UPI to distribute new Cronenberg pic

It has multi-territory rights to 'A Dangerous Method'

Universal Pictures Intl. has picked up international distribution rights to David Cronenberg’s “A Dangerous Method” in Germany, Austria, Switzerland, Spain and South Africa.

The pic, starring Keira Knightley, Viggo Mortensen and Michael Fassbender, will reunite Cronenberg with “Crash” producer Jeremy Thomas. It will begin shooting in Germany in May.

HanWay Films will handle international sales and has secured worldwide pre-sale deals with Mars in France, El Films in Canada, Transmission in Australia, Lusomundo in Portugal, Cineart in Benelux, Odeon in Greece and Romania, Monolith in Poland, Discovery in ex-Yugoslavia, Maywin in Russia and Swen in Latin America.

The pic is based on the relationships between psychiatrist Carl Jung (Fassbender), his mentor Sigmund Freud (Mortensen) and Sabina Spielrein (Knightley).

Pic is co-produced through Thomas’ Recorded Picture Company with Marco Mehlitz of Lago Film in Germany and Marty Katz of ProsperoFilm in Canada.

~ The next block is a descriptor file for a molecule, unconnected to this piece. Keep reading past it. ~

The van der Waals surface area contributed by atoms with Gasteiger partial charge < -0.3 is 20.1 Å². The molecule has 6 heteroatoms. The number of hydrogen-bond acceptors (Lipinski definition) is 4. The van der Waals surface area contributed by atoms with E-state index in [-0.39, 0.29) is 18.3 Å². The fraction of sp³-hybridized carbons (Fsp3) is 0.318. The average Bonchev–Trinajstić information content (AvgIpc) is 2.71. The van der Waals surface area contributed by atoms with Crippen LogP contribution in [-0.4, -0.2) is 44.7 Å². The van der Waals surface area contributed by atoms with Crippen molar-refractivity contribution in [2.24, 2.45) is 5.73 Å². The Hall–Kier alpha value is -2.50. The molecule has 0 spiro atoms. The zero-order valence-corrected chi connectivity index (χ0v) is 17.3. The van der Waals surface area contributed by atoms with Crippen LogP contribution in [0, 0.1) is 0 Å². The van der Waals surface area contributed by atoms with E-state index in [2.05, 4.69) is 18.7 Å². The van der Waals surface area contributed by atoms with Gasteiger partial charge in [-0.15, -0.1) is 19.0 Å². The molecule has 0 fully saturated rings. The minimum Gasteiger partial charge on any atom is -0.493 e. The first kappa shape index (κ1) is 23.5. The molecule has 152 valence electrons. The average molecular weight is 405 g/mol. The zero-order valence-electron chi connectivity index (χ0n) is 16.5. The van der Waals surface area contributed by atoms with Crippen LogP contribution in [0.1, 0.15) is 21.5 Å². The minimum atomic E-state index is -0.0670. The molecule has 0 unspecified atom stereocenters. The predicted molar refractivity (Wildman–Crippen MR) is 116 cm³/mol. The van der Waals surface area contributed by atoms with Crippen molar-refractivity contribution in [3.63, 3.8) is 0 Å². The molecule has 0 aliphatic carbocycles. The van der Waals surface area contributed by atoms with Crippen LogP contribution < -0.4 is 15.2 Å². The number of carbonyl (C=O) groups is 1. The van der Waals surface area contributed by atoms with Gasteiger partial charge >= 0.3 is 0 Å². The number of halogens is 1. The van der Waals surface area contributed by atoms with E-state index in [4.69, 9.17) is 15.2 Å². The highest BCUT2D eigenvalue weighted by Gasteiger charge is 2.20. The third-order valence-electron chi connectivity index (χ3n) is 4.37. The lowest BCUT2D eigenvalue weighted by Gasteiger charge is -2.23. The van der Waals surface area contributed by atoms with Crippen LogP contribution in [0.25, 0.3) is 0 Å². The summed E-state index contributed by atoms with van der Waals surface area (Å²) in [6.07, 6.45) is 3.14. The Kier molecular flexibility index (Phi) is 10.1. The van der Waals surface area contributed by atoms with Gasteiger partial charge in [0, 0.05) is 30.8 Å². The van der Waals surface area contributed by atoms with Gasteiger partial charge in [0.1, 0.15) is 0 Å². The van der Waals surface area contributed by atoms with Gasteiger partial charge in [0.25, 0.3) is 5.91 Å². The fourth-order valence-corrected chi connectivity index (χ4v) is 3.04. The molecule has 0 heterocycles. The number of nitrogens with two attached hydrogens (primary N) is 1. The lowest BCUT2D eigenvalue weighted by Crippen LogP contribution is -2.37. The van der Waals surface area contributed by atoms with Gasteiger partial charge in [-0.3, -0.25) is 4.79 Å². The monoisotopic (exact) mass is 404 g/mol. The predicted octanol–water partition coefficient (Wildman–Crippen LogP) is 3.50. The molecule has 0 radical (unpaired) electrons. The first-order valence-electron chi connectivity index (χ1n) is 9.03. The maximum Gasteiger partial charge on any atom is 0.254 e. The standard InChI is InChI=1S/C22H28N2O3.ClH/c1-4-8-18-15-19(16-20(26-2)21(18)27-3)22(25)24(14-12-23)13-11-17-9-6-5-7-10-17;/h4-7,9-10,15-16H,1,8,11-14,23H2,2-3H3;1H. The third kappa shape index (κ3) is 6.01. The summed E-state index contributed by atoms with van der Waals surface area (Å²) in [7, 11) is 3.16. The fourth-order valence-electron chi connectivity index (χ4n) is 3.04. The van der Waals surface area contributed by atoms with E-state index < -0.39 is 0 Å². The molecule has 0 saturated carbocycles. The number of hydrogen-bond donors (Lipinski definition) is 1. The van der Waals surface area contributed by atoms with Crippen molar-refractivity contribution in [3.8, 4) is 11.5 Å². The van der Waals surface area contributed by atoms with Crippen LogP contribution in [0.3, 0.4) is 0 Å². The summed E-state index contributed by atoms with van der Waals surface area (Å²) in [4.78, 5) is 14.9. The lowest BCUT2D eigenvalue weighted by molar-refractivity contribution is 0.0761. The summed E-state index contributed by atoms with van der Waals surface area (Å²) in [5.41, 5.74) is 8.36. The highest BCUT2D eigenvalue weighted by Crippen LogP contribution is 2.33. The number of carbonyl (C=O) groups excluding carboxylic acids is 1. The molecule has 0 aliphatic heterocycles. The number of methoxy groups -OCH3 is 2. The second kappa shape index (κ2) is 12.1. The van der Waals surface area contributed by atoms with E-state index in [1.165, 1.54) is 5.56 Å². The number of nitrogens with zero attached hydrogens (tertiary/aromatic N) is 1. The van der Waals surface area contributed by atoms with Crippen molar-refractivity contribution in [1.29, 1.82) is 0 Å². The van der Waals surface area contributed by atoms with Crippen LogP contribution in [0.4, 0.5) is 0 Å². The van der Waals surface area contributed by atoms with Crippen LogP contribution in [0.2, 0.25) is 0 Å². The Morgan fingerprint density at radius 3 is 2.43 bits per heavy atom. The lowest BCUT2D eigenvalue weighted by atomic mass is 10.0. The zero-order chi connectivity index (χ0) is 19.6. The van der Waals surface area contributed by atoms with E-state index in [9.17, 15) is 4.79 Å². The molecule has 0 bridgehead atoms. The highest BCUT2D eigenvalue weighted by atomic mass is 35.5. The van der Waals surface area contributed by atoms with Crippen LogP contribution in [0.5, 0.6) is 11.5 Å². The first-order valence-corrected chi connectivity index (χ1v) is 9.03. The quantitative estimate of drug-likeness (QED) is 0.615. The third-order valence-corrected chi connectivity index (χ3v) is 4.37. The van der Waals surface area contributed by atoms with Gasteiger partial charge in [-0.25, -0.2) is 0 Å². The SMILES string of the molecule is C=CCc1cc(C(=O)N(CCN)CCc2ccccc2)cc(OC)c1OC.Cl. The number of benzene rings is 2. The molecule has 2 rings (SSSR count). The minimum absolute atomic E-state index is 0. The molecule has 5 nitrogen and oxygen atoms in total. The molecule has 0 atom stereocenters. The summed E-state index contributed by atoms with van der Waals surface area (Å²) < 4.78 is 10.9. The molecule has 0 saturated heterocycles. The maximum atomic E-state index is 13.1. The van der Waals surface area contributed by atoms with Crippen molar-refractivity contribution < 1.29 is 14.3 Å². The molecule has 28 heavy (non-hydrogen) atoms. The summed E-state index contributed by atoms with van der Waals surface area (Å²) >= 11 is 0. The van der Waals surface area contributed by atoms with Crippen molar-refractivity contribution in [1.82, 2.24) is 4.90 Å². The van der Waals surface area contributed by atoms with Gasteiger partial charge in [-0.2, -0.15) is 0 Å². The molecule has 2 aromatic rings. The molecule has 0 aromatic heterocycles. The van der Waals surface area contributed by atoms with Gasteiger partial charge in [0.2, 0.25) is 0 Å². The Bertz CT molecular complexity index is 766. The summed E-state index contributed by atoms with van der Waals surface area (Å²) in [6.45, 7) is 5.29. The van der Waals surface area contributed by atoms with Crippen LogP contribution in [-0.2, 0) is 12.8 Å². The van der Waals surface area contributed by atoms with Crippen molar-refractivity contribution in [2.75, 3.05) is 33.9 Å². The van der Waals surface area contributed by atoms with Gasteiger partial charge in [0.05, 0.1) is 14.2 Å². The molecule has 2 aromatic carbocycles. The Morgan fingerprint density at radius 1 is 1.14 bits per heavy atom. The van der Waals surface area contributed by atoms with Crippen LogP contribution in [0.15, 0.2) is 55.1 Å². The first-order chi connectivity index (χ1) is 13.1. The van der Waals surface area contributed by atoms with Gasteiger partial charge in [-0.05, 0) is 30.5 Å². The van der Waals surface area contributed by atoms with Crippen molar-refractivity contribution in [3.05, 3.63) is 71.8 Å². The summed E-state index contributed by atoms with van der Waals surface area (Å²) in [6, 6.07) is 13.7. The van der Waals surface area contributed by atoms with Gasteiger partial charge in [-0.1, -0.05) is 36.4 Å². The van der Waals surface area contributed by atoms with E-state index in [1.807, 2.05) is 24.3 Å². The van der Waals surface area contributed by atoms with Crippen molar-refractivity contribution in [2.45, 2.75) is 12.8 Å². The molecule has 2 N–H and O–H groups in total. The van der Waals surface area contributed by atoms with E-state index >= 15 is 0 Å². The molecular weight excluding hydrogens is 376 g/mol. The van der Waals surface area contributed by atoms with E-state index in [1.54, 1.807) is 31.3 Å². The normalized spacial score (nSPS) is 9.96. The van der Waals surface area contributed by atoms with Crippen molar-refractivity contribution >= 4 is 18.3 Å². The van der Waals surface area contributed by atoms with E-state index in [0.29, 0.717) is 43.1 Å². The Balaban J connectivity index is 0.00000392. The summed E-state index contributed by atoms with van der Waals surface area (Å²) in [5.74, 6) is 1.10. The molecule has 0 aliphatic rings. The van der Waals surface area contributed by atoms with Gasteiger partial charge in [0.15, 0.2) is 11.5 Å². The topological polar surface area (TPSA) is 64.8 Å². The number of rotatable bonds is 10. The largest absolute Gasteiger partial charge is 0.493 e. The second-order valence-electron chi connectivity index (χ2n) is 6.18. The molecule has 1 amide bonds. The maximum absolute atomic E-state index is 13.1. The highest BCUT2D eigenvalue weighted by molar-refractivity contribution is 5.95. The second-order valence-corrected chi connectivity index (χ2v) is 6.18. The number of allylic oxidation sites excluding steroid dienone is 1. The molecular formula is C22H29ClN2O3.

Script is penned by Christopher Hampton (“Dangerous Liasons”) from his own stage play.

“We have wanted to work with Jeremy for a long time because he is one of the most commercially and critically successful international producers working today,” said Christian Grass, UPI prexy of international production and acquisitions.

” ‘A Dangerous Method’ has provided the perfect opportunity for us to team up and we’re confident that the pairing of Christopher Hampton’s utterly compelling screenplay with director David Croenenberg’s unique creative vision will result in a film that will resonate with audiences all around the world.”

The “Method” deal is UPI’s second significant announcement this month.

In early April, it announced it would co-produce Juan Carlos Fresnadillo’s Clive Owen starrer “Intruders” with Madrid-based Apaches Entertainment and Antena 3 Films, with UPI taking international distribution rights outside the U.S.

The two deals come as “Heartbreaker,” one of UPI’s first Gallic co-productions, has taken Euros18.3 million ($24.5 million) in France, making it the highest-grossing French film of 2010.

(John Hopewell in Madrid contributed to this report.)

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